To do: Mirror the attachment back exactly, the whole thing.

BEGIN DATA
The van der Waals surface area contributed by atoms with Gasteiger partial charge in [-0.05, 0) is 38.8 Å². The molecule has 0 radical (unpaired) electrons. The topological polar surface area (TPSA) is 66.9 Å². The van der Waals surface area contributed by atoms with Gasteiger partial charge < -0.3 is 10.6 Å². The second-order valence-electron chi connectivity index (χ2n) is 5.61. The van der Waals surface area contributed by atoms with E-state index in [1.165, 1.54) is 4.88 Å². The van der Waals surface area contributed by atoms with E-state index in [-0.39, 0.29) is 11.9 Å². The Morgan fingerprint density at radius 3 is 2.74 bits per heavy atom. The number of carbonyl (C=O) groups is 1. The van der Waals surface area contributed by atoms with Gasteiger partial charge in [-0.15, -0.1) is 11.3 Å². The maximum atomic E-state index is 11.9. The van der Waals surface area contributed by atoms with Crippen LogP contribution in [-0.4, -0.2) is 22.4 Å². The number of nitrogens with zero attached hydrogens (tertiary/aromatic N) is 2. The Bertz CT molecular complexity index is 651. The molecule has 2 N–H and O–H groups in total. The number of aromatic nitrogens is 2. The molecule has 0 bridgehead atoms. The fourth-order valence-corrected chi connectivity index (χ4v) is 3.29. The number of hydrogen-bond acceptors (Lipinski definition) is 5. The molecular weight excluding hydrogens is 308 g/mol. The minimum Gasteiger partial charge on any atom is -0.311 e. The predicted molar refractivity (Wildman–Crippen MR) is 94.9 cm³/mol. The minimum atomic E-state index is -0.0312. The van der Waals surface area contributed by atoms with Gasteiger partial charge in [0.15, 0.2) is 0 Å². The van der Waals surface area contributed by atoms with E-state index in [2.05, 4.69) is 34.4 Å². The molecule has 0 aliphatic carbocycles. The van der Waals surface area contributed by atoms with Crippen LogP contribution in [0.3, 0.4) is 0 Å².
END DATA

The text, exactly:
The van der Waals surface area contributed by atoms with Gasteiger partial charge in [-0.05, 0) is 38.8 Å². The molecule has 0 radical (unpaired) electrons. The topological polar surface area (TPSA) is 66.9 Å². The van der Waals surface area contributed by atoms with Gasteiger partial charge < -0.3 is 10.6 Å². The second-order valence-electron chi connectivity index (χ2n) is 5.61. The van der Waals surface area contributed by atoms with E-state index in [1.165, 1.54) is 4.88 Å². The van der Waals surface area contributed by atoms with E-state index in [-0.39, 0.29) is 11.9 Å². The Morgan fingerprint density at radius 3 is 2.74 bits per heavy atom. The number of carbonyl (C=O) groups is 1. The van der Waals surface area contributed by atoms with Gasteiger partial charge in [-0.15, -0.1) is 11.3 Å². The maximum atomic E-state index is 11.9. The van der Waals surface area contributed by atoms with Crippen LogP contribution in [-0.4, -0.2) is 22.4 Å². The number of nitrogens with zero attached hydrogens (tertiary/aromatic N) is 2. The Bertz CT molecular complexity index is 651. The molecule has 2 N–H and O–H groups in total. The number of aromatic nitrogens is 2. The molecule has 0 bridgehead atoms. The fourth-order valence-corrected chi connectivity index (χ4v) is 3.29. The number of hydrogen-bond acceptors (Lipinski definition) is 5. The molecular weight excluding hydrogens is 308 g/mol. The minimum Gasteiger partial charge on any atom is -0.311 e. The predicted molar refractivity (Wildman–Crippen MR) is 94.9 cm³/mol. The minimum atomic E-state index is -0.0312. The van der Waals surface area contributed by atoms with Gasteiger partial charge in [0.15, 0.2) is 0 Å². The van der Waals surface area contributed by atoms with E-state index in [2.05, 4.69) is 34.4 Å². The molecule has 0 aliphatic carbocycles. The van der Waals surface area contributed by atoms with Crippen LogP contribution in [0.3, 0.4) is 0 Å².